It’s become a truism that President Donald Trump, once shunned by the Republican Party establishment as a crude, clownish political dilettante of uncertain principles, has hijacked the party, intimidating incumbents who don’t demonstrate fealty to him by threatening primary challenges while dangling endorsements before candidates who fawn over him.

Still, it must be uncomfortable for bipedal humans to belly crawl towards Trump as Maine’s three GOP candidates for the 2nd District Congressional seat have strenuously attempted to do.

Earlier this month, candidates Adrienne Bennett of Bangor and Dale Crafts of Lisbon publicly released a letter to U.S. Rep. Justin Amash of Michigan, urging him not to run for the presidency.  No one seriously thinks Amash, who quit the GOP and became an independent, has the slightest chance of winning. However, many Republicans are concerned that an Amash third-party candidacy might siphon enough votes away from Trump in battleground states to cost him the race.

Adrienne Bennett, left, Eric Brakey and Dale Crafts. File photos

Amash is a libertarian conservative who has taken positions contrary to Trump’s on impeachment, increased military spending, tariffs, and treatment of undocumented immigrants, and the president, in turn, has blasted him with hyperbolic insults, calling him “a total loser” and of “one of the dumbest & most disloyal men in Congress.”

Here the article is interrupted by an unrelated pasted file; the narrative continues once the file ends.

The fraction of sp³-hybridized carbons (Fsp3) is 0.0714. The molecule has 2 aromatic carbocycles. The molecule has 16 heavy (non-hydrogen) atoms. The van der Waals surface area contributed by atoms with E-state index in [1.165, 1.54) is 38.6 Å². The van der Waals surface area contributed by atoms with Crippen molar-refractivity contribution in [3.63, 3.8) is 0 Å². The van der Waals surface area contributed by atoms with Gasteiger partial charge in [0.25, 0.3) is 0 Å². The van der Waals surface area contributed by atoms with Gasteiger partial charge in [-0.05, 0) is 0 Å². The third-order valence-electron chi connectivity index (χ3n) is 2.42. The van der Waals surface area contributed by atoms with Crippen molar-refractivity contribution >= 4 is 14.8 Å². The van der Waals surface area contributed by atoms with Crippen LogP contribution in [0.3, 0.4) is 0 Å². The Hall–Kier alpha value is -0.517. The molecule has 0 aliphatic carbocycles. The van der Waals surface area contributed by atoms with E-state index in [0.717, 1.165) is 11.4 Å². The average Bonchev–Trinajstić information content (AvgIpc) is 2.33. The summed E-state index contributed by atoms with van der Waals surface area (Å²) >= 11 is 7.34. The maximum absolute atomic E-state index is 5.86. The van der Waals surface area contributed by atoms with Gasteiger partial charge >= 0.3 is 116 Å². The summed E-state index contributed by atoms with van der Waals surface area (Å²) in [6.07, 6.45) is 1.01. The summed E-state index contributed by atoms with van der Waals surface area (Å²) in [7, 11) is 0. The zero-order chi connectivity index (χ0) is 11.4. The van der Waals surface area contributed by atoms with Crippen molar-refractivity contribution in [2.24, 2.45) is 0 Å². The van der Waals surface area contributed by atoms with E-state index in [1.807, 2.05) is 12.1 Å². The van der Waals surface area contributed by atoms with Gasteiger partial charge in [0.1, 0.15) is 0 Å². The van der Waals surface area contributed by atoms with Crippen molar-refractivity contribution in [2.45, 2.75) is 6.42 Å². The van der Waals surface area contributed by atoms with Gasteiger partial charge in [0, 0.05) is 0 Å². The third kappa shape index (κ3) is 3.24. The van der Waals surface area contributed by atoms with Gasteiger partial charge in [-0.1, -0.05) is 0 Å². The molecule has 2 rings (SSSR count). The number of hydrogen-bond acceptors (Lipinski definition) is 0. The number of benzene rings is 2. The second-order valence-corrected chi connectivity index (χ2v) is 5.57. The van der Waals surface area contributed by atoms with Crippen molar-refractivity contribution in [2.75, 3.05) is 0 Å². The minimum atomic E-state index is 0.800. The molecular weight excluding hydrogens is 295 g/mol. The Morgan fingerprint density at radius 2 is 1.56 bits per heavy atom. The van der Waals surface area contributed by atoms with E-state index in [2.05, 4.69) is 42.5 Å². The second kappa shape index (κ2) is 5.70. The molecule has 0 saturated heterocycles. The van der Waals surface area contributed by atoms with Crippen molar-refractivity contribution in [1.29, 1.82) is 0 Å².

It’s not unusual for Republican or Democratic politicians to try to dissuade third-party interlopers from gate-crashing a close race.  What’s noteworthy in this instance, however, is the way Bennett and Crafts did so.  In their letter to Amash, they  touted Trump as “a man who has demonstrated his commitment to putting America first and making America great again” and then “respectfully” asked Amash to step aside by telling him his “candidacy insults the American people and the institution of the Presidency.” If that’s asking “respectfully,” I wonder what they’d consider disrespectful.  But then the whole point of the exercise wasn’t to persuade Amash but to pander to Trump.

A joint letter by congressional hopefuls Adrienne Bennett and Dale Crafts in Maine’s 2nd District called for independent Justin Amash to drop his presidential bid. Eric Brakey, the other GOP contender in the 2nd District primary, won’t sign it. Submitted photo

At the bottom of their letter, Bennett and Crafts left a blank signature line (highlighted by a red “SIGN HERE” sticker) for Eric Brakey, the third GOP contender in the congressional race. It was blank, because Brakey, who himself is libertarian leaning, refused to add his John Hancock.

Not that this act of defiance should make Brakey eligible for a profile-in-courage award. Instead of vocalizing principled support for Amash’s right to chart his own course, Brakey had his spokesman sidestep a question about the candidate’s refusal to sign by explaining, “Eric is focused on getting Maine people back to work, not writing letters to politicians in Michigan.”